And whenever the construction area does fill up, that waste flow will just be diverted to the municipal area. “The master plan that we have in place now is gonna carry us forward a long way into the future.” Smith predicts. The municipal area, notes Lohmeyer, is also projected to last another 20-22 years.

Minimizing impact

Nonetheless, amid the area’s continued growth, Smith stresses the importance of reducing construction waste.

“More people are moving here, and we have more waste coming,” she points out. “In my experience … when building is booming, disposal seems to accelerate, and recycling doesn’t match that. It’s just too fast and convenient to throw it all away.”

To counteract that, the county has implemented several diversion strategies, says Lohmeyer. Concrete and wood are recycled on-site; the county contracts with Curbside Management to sort and find end markets for recycled aluminum, steel, tin, mixed paper and other materials.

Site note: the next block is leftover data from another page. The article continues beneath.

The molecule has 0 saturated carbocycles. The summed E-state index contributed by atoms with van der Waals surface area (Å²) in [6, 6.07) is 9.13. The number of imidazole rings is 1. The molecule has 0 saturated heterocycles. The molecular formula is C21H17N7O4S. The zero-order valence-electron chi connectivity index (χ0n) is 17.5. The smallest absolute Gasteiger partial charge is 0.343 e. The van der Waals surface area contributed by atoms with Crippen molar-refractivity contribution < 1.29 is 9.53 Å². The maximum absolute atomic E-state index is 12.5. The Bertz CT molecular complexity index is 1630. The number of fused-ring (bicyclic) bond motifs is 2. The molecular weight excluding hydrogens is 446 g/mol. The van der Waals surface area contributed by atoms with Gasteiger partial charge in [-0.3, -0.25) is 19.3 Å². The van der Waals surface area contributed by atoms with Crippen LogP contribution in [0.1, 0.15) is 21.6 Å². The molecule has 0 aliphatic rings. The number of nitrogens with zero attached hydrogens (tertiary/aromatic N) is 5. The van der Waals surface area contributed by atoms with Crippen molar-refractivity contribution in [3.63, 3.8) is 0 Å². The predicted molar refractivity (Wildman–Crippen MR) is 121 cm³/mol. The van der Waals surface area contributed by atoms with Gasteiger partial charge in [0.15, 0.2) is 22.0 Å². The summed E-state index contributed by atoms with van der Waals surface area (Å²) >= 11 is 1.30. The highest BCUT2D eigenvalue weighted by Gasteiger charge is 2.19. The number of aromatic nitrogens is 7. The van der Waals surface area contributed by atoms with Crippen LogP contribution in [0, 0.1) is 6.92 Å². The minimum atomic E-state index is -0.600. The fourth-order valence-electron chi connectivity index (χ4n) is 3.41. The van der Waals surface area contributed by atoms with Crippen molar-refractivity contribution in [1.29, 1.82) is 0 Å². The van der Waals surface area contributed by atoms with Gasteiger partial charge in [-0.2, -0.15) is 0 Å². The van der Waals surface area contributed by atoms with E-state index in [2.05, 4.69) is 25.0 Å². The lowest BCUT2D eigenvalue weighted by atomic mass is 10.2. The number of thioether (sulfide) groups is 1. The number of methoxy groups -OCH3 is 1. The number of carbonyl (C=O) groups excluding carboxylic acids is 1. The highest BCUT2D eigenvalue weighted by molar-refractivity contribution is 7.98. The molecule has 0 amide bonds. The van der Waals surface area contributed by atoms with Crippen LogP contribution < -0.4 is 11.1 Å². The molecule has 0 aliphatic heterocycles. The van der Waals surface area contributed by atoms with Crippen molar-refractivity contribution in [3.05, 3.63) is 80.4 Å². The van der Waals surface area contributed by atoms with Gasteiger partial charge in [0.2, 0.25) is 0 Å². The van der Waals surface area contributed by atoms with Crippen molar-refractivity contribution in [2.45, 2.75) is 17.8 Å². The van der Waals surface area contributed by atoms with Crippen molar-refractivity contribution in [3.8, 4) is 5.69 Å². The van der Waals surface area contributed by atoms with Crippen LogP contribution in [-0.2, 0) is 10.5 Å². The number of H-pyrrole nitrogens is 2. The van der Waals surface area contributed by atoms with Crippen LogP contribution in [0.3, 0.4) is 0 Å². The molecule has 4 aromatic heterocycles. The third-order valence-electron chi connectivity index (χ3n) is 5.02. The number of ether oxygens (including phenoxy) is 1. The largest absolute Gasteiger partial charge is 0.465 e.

Certain types of metal are accepted at both the landfill and the transfer station at 190 Hominy Creek Road in West Asheville. “When people are renovating their homes, if they’re extracting aluminum siding or ripping out fixtures, we can accept that,” notes Lohmeyer.

Commercial haulers pay $43.75 per ton to dispose of loads containing less than 5% recyclable materials. Beyond that threshold, those materials must be recycled, and there are hefty penalties for failure to do so. Both businesses and residents can dispose of recyclables at the landfill or transfer station for free. Uncontaminated cardboard can also be disposed of for free; contaminated cardboard is subject to a full price fee.